Q&A with Delta Spirit’s Matt Vasquez
Delta Spirit recently released their third studio album, but don’t expect more of the same from this roots rock act out of Long Beach, Calif. The new Chris Coady-produced album features drum machines and samples and a broadened direction. Frontman Matt Vasquez recently gave us the lowdown on this latest effort …
Fender News: Did you guys intentionally set out to go in a different direction with this album or was it more of an organic thing?
Matt Vasquez: Well, we never set out for a “sound” in the first place. When people called us rootsy and folksy, that was cool and a really great thing. But that has kind of became a shtick for a lot of bands and how they were selling their stuff, and we had never even thought of ourselves like that. It kind of encouraged us even more to not be pigeonholed and to really let in the influences like Prince and Kanye West and Talking Heads and a billion other bands. So I think wanting to showcase those influences and wanting to make a really good sounding record is what motivated us with this album. You can record on an 8-track and make a vibey, chunky analog recorded record, but it’s a harder feat to make a good-sounding, well-produced record. That’s what we set out to do. We wanted to take the time and have the focus and the well-crafted songwriting and we did. I’m very, very proud of it.
FN: So why, third studio album in, choose to go with a self title?
MV: Because finally we are a quintet again. We finally have that fifth member, William McLaren, who has a musical voice – can sing like a bird and play. His style of guitar playing is kind of like — he has that David Rawlings touch but he is able to get these ambient effects – kind of comes from the Jonny Greenwood school of thought. He knows what he’s doing – let’s say that. And he’s not afraid to fight for what he thinks musically which is good because otherwise he’d get bulled over by four other alpha males.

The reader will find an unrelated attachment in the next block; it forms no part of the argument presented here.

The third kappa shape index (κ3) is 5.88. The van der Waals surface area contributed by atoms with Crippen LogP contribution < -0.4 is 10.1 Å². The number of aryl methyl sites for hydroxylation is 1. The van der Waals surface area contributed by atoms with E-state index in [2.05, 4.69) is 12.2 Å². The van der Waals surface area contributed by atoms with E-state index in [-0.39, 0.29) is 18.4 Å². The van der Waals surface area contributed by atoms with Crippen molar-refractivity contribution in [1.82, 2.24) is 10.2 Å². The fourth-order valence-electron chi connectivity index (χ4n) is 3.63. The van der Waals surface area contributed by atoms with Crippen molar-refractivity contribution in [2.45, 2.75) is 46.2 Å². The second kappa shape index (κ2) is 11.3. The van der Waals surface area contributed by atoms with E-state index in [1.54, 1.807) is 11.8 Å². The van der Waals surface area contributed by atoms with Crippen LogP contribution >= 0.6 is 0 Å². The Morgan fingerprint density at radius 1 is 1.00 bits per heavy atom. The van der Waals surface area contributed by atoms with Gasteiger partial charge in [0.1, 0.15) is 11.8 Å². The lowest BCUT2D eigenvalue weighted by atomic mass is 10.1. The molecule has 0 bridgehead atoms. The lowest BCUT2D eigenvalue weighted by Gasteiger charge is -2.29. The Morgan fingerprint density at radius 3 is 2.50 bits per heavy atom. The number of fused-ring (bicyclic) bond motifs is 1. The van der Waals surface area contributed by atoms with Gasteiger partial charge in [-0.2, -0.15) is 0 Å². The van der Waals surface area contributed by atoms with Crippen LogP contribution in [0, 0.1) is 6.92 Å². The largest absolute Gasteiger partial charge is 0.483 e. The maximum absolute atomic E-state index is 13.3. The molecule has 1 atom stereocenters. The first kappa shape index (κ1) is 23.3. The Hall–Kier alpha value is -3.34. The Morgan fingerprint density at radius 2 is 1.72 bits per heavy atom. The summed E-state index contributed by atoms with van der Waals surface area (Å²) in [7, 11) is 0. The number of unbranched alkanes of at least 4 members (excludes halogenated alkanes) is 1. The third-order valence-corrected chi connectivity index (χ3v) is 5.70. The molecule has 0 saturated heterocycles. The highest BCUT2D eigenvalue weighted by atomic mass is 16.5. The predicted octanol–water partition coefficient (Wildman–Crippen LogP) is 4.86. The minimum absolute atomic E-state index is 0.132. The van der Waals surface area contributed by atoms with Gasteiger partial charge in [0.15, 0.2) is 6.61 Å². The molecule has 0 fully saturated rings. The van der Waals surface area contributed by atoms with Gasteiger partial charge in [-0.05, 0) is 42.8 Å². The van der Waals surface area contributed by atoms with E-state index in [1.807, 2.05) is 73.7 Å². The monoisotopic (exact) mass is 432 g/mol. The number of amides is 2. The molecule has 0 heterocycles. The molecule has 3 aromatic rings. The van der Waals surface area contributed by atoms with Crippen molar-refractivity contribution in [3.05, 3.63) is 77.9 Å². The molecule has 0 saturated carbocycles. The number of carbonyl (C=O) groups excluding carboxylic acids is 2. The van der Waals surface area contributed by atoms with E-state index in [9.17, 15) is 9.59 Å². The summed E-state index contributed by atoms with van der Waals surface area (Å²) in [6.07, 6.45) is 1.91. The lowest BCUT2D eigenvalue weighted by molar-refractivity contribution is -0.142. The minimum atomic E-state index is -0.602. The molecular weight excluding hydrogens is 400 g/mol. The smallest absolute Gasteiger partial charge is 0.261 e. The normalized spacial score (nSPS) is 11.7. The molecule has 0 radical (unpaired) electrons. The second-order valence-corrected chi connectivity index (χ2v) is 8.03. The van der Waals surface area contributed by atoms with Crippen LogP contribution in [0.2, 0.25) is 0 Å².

FN: So, strong personalities in your band?
MV: Yeah, we like to argue. We’re a family.
FN: Sometimes arguments are important in the creative process. Did you guys experience that during the album recording?
MV: UH-HUH! “Telling the Mind” was the most minor sounding song, and there’s like vocal drumming in it. It was a demo I made. I recorded the track just to make it. We don’t write songs just for Delta Spirit. We just write songs to write songs. That was the song I thought everyone would hate and everyone loved, and then we ended up starting to arrange it and we started putting all of these push-pull major/minors in the chord progressions. I was like ‘No, this is supposed to be like Nick Cave/(Led) Zeppelin, man, and you are ruining my shit here.’ I felt they were taking the balls out of the song and I was getting so pissed but by the end of it, it was awesome. I was screaming about it and arguing, and even Chad Blake when he was mixing it was like “Huh?” But I think the transition and progression of it, it ended up being really great. So I got my way on certain things, but I also gave up a lot of different arguments that definitely made the song better. There’s so many of those arguments that make the second half of a verse change and so you have this interesting progression in a really short song. There’s a lot of different moves that are subtle.
FN: We know it’s unfair to ask, but do you have a favorite track?
MV: They are all my little children. “Time Bomb” is one that has really grown on me though. I almost didn’t want it on the record but once it was all said and done and Chad Blake finished his mix on it, I was sold on that song. “Into the Darkness”, I’m really proud of the melody of that song. It’s cool to be able to use a (Roy) Orbison-esque melody in an ambient, modern sounding song. That was really cool and fun to be able to throw those two things together.
FN: What’s the reaction been like from your fans?
MV: At first I think when people heard the record the reaction was mixed but every record we’ve ever released has had mixed reviews until they see it live, and then usually they go, “Oh shit, I get it now.” That has been the most fun part – some people who may only be excited about Ode to Sunshine or only excited about History from Below will hopefully see us play this one live, will see the meaning of it and they’ll get it.